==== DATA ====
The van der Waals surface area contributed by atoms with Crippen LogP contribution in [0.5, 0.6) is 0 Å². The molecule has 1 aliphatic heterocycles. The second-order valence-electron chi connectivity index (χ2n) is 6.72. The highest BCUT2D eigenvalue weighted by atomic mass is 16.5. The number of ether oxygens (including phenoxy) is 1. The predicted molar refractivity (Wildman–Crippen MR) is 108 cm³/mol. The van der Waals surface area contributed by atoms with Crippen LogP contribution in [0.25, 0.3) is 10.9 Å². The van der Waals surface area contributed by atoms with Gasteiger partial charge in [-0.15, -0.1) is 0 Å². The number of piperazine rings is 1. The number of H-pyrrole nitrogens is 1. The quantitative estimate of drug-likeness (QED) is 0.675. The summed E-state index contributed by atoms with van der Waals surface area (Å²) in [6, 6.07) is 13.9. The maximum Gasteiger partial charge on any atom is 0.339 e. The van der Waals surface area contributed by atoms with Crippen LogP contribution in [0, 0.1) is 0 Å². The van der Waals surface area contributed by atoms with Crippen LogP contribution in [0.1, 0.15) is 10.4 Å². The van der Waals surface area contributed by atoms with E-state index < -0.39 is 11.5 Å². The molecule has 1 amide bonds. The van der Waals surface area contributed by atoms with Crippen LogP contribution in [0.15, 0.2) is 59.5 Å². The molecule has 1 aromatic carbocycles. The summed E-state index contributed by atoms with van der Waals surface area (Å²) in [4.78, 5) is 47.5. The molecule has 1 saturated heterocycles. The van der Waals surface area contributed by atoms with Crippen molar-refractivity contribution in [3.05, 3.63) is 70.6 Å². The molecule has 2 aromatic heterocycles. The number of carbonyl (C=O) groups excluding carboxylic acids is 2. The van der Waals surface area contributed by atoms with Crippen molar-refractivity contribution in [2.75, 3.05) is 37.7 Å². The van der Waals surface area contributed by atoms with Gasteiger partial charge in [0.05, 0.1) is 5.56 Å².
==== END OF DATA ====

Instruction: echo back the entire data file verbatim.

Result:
The van der Waals surface area contributed by atoms with Crippen LogP contribution in [0.5, 0.6) is 0 Å². The molecule has 1 aliphatic heterocycles. The second-order valence-electron chi connectivity index (χ2n) is 6.72. The highest BCUT2D eigenvalue weighted by atomic mass is 16.5. The number of ether oxygens (including phenoxy) is 1. The predicted molar refractivity (Wildman–Crippen MR) is 108 cm³/mol. The van der Waals surface area contributed by atoms with Crippen LogP contribution in [0.25, 0.3) is 10.9 Å². The van der Waals surface area contributed by atoms with Gasteiger partial charge in [-0.15, -0.1) is 0 Å². The number of piperazine rings is 1. The number of H-pyrrole nitrogens is 1. The quantitative estimate of drug-likeness (QED) is 0.675. The summed E-state index contributed by atoms with van der Waals surface area (Å²) in [6, 6.07) is 13.9. The maximum Gasteiger partial charge on any atom is 0.339 e. The van der Waals surface area contributed by atoms with Crippen LogP contribution in [0, 0.1) is 0 Å². The van der Waals surface area contributed by atoms with Crippen LogP contribution in [0.1, 0.15) is 10.4 Å². The van der Waals surface area contributed by atoms with E-state index < -0.39 is 11.5 Å². The molecule has 1 amide bonds. The van der Waals surface area contributed by atoms with Crippen LogP contribution in [0.15, 0.2) is 59.5 Å². The molecule has 1 aromatic carbocycles. The summed E-state index contributed by atoms with van der Waals surface area (Å²) in [4.78, 5) is 47.5. The molecule has 1 saturated heterocycles. The van der Waals surface area contributed by atoms with Crippen molar-refractivity contribution in [3.05, 3.63) is 70.6 Å². The molecule has 2 aromatic heterocycles. The number of carbonyl (C=O) groups excluding carboxylic acids is 2. The van der Waals surface area contributed by atoms with Crippen molar-refractivity contribution in [2.75, 3.05) is 37.7 Å². The van der Waals surface area contributed by atoms with Gasteiger partial charge in [0.05, 0.1) is 5.56 Å².